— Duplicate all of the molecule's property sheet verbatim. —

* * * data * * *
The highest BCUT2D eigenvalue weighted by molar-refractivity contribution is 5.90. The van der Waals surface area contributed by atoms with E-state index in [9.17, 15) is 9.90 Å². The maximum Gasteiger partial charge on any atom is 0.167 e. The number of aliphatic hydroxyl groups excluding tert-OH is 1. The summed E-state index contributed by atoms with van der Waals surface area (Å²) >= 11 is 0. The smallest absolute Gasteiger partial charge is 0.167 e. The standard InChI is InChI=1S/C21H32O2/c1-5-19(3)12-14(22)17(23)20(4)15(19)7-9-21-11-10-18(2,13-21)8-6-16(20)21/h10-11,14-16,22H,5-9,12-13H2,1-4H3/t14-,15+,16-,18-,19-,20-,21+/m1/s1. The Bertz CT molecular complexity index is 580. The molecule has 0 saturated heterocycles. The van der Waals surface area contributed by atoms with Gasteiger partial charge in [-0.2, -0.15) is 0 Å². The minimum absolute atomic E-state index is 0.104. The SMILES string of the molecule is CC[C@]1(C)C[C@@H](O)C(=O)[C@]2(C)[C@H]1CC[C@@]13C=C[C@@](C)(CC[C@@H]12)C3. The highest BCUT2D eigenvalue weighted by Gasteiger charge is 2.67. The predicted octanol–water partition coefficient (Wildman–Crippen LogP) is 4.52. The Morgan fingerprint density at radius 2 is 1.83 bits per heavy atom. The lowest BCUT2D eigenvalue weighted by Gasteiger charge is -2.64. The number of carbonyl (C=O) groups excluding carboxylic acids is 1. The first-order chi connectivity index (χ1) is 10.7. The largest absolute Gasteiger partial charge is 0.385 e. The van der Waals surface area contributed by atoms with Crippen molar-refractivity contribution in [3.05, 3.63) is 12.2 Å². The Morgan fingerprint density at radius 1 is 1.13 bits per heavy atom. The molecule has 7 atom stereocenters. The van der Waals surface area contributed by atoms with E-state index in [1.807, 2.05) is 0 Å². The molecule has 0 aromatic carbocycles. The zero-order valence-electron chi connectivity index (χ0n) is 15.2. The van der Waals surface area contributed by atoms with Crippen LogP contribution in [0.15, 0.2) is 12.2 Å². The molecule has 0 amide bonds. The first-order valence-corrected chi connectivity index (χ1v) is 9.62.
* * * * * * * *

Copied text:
The highest BCUT2D eigenvalue weighted by molar-refractivity contribution is 5.90. The van der Waals surface area contributed by atoms with E-state index in [9.17, 15) is 9.90 Å². The maximum Gasteiger partial charge on any atom is 0.167 e. The number of aliphatic hydroxyl groups excluding tert-OH is 1. The summed E-state index contributed by atoms with van der Waals surface area (Å²) >= 11 is 0. The smallest absolute Gasteiger partial charge is 0.167 e. The standard InChI is InChI=1S/C21H32O2/c1-5-19(3)12-14(22)17(23)20(4)15(19)7-9-21-11-10-18(2,13-21)8-6-16(20)21/h10-11,14-16,22H,5-9,12-13H2,1-4H3/t14-,15+,16-,18-,19-,20-,21+/m1/s1. The Bertz CT molecular complexity index is 580. The molecule has 0 saturated heterocycles. The van der Waals surface area contributed by atoms with Gasteiger partial charge in [-0.2, -0.15) is 0 Å². The minimum absolute atomic E-state index is 0.104. The SMILES string of the molecule is CC[C@]1(C)C[C@@H](O)C(=O)[C@]2(C)[C@H]1CC[C@@]13C=C[C@@](C)(CC[C@@H]12)C3. The highest BCUT2D eigenvalue weighted by Gasteiger charge is 2.67. The predicted octanol–water partition coefficient (Wildman–Crippen LogP) is 4.52. The Morgan fingerprint density at radius 2 is 1.83 bits per heavy atom. The lowest BCUT2D eigenvalue weighted by Gasteiger charge is -2.64. The number of carbonyl (C=O) groups excluding carboxylic acids is 1. The first-order chi connectivity index (χ1) is 10.7. The largest absolute Gasteiger partial charge is 0.385 e. The van der Waals surface area contributed by atoms with Crippen molar-refractivity contribution in [3.05, 3.63) is 12.2 Å². The Morgan fingerprint density at radius 1 is 1.13 bits per heavy atom. The molecule has 7 atom stereocenters. The van der Waals surface area contributed by atoms with E-state index in [1.807, 2.05) is 0 Å². The molecule has 0 aromatic carbocycles. The zero-order valence-electron chi connectivity index (χ0n) is 15.2. The van der Waals surface area contributed by atoms with Crippen LogP contribution in [0.15, 0.2) is 12.2 Å². The molecule has 0 amide bonds. The first-order valence-corrected chi connectivity index (χ1v) is 9.62.